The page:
The subjective ratings from the 32 raters and the calculated parameters based on the COP theory were both averaged to determine whether they correlated significantly for the eye, chin, nose, mouth, and general face (Table).
The online eTable details the 32 raters' mean scores for each subject's eye, chin, nose, mouth, and face in general. The standard deviations and P values for the Wilcoxon signed-rank test are also listed. For example, the eyes of subject 1 of 20 were subjectively rated with a mean (SD) score of 87.3 (12.7). The mean percentage of the ideal based on 29 of the 52 COP parameters was 85.55% (online eTable). That is, her eyes displayed 86% of the ideal aesthetic characteristics based on the COP theory. The raters felt that her eyes reached 87% of aesthetic ideal. There was no significant difference between these scores (P = .21).
As a whole for the eye, 8 of the 20 raters' mean scores showed no significant difference from the mean COP scores (P≤.05 for all 8) (online eTable). For the chin, only 3 of 20 showed no significant difference between the 2 means. For the nose, 6 of 20 were not significantly different. For the mouth, there were also 6 of 20 that were not significantly different. And for the face as a whole, based on a weighted average of the individual units, 11 of 20 mean scores showed no significant difference between subjective ratings and COP theory scores.
The raters' means and the measured COP means were then analyzed by the Spearman rank correlation coefficient and showed that the means for all the units and the face as a whole demonstrated significantly positive correlations (Table).
Our results show that a large number of raters' mean scores differed significantly from the measured mean percentages of the ideal based on the COP theory. In addition, further analysis reveals that the raters' mean percentages of the ideal were much lower for the less aesthetically pleasing subjects (clinic patients) than were the mean scores determined by the COP theory. The clinic patient scores represented the greater number of significantly different means.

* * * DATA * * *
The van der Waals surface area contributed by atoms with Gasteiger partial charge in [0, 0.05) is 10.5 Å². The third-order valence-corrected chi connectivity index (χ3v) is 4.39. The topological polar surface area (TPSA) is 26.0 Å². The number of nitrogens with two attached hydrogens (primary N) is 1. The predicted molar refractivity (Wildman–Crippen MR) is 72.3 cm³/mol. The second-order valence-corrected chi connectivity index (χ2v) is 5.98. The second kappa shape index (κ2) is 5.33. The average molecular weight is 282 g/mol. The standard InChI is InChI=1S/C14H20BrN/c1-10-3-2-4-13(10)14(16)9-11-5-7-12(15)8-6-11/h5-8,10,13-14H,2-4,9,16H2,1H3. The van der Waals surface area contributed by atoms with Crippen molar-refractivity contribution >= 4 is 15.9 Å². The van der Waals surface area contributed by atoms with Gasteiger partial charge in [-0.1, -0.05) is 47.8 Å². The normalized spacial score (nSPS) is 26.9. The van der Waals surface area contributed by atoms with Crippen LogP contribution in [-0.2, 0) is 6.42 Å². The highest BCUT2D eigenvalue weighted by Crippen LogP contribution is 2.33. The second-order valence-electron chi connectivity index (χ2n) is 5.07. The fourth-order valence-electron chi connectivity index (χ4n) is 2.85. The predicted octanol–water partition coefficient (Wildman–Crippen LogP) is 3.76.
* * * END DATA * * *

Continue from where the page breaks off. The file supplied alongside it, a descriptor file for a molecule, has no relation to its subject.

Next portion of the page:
However, there was a significant correlation between the raters' mean percentage of the ideal and the means determined by the COP measurements (Spearman rank correlation), indicating significant validity to this theory's ability to assess facial aesthetics (Table). (For a more detailed explanation of some discrepancies, and for further explanation of the foundations of the COP theory, see the “Discrepancies and COP Foundations” subsection of Web-only text.)
The problem with theories in the past has been the external landmarks that they were based on, which people did not find important. However, these external landmarks were easier to base a theory on compared with subtleties of light that change with the orientation of the face. The COP theory concentrates on the forms that grab a person's attention and proposes a schema by which the mind assembles the shapes of the face and determines whether the face is beautiful. From there, the quantitative elements become better defined. Because the COP is based on mathematics, simple geometry, and what a viewer finds important, these elements together with the adherence to existing anatomy make this theory an original thought that could stand the test of time. The difficulty with this theory is that it is dependent on shades of light. Although exactly the elements viewers' use to judge beauty, these elements are not easy to identify. The use of computers to quantify these grades of shading or differential light projection in photography could aid our appreciation of how these subtleties impact our perception of the face. If we could translate these studies to quantify variances that may be adjustable through surgical means, our ability to improve our patient's lives for the better will be changed forever.
Accepted for Publication: September 21, 2005.
Previous Presentation: This article was presented at the Combined Otolaryngology Scientific Meeting; May 13-15, 2005; Boca Raton, Fla.
Additional Information:Online-only text and an eTable are available.
Acknowledgment: We acknowledge Gloria Caldito, PhD, for her data analysis contribution.